TNR Reality Check

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Spotlight on a Frequently Asked Question


The short answer is no. For a detailed response, see below.

Why not? Aren't cats supposed to kill mice and rats?

Cats do kill mice and rats, but they also kill many non-target species. The domestic cat is a prolific hunter of birds, small mammals, reptiles and amphibians. Cats do not distinguish among the species they kill. More than likely, when a cat is employed to keep pests at bay, she is also harming native wildlife. Cats can kill rare, threatened or endangered species or species of special concern, as well as many common species. Barn swallows, Carolina wrens and other magnificent wild creatures that share our spaces needlessly die due to this knee-jerk response to rodent problems.

In fact, results of a study published in 2004 by Hawkins, et al. stated: The presence of homeless house cats that received supplemental food had a negative impact on native California rodents and birds. Native rodents and birds were less abundant and the exotic house mouse was found to be more abundant in areas where cats were being fed.

But isn't this a natural way of handling rodent problems?

No. Cats are not a natural part of the ecosystem. They are a non-native, invasive predator species. Employing a non-native, invasive predator to control a problem species can have unintended serious consequences. A good example of this is the introduction of the mongoose to the islands of Hawaii. Instead of controlling non-native rats, the mongoose preys upon native nene birds and eats nene eggs and young. This endemic Hawaiian goose faced extinction due to relentless predation by the mongoose and other non-native mammals, as well as habitat destruction and hunting. Fortunately, a long-running captive breeding effort and predator control have reversed this near tragedy.

Isn't using cats to kill mice and rats environmentally friendly?

Not at all! There is nothing environmentally friendly or 'green' about unleashing a non-native, invasive predator that destroys so much more than what is intended. The collateral damage does not justify the use of cats as mousers. Cats do not add to biodiversity - they deplete it.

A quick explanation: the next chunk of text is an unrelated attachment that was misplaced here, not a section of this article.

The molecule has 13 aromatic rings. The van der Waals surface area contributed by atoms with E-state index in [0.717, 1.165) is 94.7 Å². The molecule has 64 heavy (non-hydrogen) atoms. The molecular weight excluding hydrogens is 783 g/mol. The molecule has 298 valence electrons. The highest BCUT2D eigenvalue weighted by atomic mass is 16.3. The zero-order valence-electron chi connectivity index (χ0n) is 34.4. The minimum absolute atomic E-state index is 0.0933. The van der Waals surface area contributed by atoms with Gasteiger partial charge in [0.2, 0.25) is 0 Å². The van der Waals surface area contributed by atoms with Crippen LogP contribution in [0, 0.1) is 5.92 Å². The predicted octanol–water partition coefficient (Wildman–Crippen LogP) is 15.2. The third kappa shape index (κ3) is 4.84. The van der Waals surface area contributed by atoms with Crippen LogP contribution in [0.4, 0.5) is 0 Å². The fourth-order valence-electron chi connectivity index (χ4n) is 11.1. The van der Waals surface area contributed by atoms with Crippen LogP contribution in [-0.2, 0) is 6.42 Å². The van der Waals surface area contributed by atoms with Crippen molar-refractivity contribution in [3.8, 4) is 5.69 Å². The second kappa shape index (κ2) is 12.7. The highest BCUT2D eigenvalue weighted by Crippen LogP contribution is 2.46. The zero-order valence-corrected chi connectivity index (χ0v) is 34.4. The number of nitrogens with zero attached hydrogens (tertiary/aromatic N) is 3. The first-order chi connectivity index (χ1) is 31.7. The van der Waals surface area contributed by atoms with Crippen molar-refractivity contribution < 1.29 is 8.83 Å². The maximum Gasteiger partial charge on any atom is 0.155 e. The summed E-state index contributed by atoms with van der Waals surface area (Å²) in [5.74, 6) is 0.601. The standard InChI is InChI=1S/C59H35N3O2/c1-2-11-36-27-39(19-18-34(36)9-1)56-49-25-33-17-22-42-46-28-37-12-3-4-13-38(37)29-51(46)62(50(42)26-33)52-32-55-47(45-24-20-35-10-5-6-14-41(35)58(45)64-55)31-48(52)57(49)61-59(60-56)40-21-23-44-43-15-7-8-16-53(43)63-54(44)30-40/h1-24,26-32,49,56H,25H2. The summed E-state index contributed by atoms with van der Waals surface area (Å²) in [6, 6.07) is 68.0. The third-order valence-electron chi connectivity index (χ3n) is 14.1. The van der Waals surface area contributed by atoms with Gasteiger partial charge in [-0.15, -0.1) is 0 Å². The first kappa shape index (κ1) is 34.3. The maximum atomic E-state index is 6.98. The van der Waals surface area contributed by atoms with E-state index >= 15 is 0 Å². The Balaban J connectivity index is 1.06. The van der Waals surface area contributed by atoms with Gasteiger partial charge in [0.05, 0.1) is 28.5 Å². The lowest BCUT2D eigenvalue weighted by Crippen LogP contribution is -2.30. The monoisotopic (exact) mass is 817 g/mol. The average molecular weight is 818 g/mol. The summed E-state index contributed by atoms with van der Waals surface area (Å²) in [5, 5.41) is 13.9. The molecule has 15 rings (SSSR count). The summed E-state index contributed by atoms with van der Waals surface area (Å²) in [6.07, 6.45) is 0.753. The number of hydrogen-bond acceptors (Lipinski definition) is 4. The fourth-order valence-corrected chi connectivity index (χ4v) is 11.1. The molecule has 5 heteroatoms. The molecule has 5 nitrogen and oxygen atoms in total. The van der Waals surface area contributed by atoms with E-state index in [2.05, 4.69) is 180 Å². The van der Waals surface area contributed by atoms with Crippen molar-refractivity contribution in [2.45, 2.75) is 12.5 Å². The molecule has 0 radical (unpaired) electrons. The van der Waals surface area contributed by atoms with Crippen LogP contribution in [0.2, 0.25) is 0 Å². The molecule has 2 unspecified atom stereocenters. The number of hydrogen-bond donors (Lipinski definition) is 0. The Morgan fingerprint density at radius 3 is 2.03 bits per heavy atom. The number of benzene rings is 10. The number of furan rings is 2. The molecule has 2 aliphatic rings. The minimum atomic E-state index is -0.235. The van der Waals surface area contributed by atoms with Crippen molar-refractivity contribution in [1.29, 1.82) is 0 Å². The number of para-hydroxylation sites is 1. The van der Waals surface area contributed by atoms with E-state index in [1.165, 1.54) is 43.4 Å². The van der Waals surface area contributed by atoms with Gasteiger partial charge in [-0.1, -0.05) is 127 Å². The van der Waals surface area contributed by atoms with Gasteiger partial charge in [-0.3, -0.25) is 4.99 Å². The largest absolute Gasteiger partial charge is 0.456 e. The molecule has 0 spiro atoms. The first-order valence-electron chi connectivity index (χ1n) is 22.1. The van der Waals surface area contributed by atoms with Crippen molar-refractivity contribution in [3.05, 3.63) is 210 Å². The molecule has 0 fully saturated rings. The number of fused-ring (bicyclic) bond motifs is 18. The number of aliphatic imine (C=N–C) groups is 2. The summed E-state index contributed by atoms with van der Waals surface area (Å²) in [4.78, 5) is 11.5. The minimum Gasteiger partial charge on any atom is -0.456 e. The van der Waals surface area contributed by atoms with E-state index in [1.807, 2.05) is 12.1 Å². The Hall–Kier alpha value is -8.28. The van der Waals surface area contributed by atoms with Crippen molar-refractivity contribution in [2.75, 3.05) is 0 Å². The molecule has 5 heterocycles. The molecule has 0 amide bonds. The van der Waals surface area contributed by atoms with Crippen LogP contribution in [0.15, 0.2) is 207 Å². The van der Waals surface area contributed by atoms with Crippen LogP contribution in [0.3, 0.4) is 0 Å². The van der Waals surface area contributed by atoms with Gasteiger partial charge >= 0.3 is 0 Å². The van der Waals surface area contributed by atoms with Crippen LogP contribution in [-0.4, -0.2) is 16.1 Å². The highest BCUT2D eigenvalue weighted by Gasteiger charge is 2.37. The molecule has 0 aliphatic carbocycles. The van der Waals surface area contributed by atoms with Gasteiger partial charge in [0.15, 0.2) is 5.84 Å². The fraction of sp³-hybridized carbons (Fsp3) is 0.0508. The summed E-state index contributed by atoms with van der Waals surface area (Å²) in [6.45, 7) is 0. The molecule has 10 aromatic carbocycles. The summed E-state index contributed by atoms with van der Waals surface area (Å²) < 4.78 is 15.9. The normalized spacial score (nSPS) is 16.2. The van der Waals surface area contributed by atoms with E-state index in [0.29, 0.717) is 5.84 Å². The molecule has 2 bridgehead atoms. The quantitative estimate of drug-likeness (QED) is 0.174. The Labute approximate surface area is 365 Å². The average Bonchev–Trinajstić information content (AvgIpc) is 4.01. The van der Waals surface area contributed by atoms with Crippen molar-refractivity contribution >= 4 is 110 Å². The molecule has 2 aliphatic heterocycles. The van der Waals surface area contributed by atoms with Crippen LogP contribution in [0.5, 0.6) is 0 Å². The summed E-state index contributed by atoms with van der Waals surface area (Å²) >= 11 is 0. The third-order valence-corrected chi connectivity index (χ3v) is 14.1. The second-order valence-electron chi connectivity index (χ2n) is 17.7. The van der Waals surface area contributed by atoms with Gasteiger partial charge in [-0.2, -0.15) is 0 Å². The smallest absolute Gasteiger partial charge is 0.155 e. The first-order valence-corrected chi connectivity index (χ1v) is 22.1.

Furthermore, cats are the only species to shed the parasite toxoplasma gondii in their feces. According to the CDC, this parasite can live in the environment for many months and contaminate soil, water, fruits and vegetables, sandboxes, grass where animals graze for food or any place where an infected cat may have defecated.

Toxoplasmosis is an infection caused by this parasite. More than 60 million people in the U.S. carry the Toxoplasma parasite. Toxoplasmosis can cause severe illness in infants infected before birth (when their mothers are newly infected during pregnancy), or in persons who have a weakened immune system.

Cats get Toxoplasma infection by eating infected rodents, birds or other small animals, or anything contaminated by feces from another cat that is releasing the parasite.

For more information about how this parasite actually attracts rats to cats, listen to a fascinating audio report on NPR Sneaky Parasite Attracts Rats to Cats.

Don't mice and rats carry diseases?

Of course, and there may be a need for removal of these non-native rodent species, but utilizing cats is not a good choice for control.

Are you saying we should use pesticides instead?

No. Pesticides, like domestic cats, are a serious secondary cause of wildlife mortality.

Then what should we do?

As Benjamin Franklin stated: An ounce of prevention is worth a pound of cure. Make the area inhospitable for mice and rats. For tips on prevention and other information see Minimizing Mouse Madness: a guide to house mouse control, a publication by Beyond Pesticides.

Control mice and rats naturally by encouraging the presence of great-horned owls and barn owls. Erect a fifteen-foot platform on which birds of prey can perch. Do not cut down dead trees (as long as they do not pose a danger if they should fall) as these also serve as good perching spots for raptors. Snakes are excellent for rodent control, too. Native predators are not in abundance and therefore do not deplete the food supply or wreak havoc on wildlife populations. Their effect on wildlife has an ecological basis unlike that of domestic cats, whose out-of-control population is vastly larger than all native predators put together.

Are there any other reasons why we should not use cats as mousers?

Yes. Outdoor cats are exposed to many dangers. They are hit by cars, poisoned, attacked by dogs and coyotes and abused by humans. They are vulnerable to internal parasites such as roundworm and hookworm and external parasites such as fleas and ticks and may be exposed to fatal feline diseases. Domestic companion animals permitted to roam freely are not safe.

Finally, if we are to encourage responsible pet ownership by asking folks to keep their cats indoors for the protection of felines and the preservation of wildlife we undermine that commitment and that message by saying that some cats can and should be working cats or barn cats or mousers. Cats are not wildlife and their home is not outdoors.

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